A breakdown of each NFL franchise's offensive coordinator and how their schemes impact fantasy football.
By Ryan FowlerFoxSports
Search engines like Bing and Google have reached a digital threshold where complex algorithms turn a vast ocean of websites into a virtual puddle on the sidewalk where visitors can splash around.
These digital warp whistles have evolved so much, a user can find information on anything, at any given moment in a matter of second(s) through the power of their thumb (or other digit).
However, I think I stumbled upon search engine kryptonite: NFL offensive schemes, philosophies and systems.
Like taking a sip of spoiled milk, the search engine spit out garbage results that failed to point this fantasy football author in the right direction of the Chargers’ new offense under Ken Whisenhunt.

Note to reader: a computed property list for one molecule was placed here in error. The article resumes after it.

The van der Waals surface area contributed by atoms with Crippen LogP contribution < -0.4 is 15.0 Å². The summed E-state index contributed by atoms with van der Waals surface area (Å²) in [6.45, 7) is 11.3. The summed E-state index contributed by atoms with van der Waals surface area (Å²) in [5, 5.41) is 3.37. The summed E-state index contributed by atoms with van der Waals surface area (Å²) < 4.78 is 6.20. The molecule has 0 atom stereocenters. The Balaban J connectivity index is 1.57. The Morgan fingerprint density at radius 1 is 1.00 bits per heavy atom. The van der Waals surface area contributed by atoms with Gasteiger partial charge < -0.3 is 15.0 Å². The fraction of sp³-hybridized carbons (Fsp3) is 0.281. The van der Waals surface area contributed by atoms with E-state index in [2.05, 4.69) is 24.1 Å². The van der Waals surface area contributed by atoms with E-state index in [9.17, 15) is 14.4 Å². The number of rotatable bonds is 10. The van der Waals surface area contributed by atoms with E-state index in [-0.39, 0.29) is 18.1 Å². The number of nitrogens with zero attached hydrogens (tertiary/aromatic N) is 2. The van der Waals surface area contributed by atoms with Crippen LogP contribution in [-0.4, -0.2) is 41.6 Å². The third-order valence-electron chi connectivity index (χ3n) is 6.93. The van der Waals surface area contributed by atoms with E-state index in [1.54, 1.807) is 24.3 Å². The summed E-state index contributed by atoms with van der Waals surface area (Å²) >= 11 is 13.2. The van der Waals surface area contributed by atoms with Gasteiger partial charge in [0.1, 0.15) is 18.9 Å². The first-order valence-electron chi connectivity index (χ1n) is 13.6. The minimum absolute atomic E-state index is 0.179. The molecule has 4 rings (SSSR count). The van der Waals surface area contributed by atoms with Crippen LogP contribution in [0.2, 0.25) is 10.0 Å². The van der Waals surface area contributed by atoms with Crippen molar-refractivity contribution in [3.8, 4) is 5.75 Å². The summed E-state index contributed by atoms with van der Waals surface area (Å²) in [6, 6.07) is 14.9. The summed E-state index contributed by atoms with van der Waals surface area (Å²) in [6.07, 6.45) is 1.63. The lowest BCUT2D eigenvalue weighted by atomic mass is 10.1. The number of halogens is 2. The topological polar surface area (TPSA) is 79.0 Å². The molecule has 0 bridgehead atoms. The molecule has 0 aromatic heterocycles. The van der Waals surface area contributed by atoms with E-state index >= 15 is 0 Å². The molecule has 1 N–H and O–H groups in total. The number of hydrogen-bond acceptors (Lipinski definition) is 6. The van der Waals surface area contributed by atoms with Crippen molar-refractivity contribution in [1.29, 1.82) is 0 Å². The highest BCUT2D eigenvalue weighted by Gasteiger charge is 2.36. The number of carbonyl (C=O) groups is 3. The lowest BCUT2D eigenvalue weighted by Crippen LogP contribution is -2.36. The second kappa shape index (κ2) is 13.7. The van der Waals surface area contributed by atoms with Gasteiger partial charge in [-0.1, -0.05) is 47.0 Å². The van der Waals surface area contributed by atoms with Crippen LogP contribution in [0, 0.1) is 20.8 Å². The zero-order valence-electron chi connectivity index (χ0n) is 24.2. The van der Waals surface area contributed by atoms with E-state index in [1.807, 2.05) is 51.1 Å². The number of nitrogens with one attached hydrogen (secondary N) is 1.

Sure it gave me links to detailed reports boasting such profound gems as “Whisenhunt’s offense would have a little of this and a little of that…” As expected, I left the page craving more.
In the end, I managed to decode the offensive scheme of each AFC team and have provided some fantasy football analysis on how some systems could impact your fantasy draft strategy.
AFC East Offensive Coordinators and Schemes
2012 Pass / Rush Rank
4th (291.4) / 7th (136.5)
26th (198.9) / 17th (112.6)
Nathaniel Hackett (NEW)
Up Tempo - K-Gun
25th (204.3) / 6th (138.6)
Marty Mornhinweg (NEW)
30th (180.7) / 12th (118.5)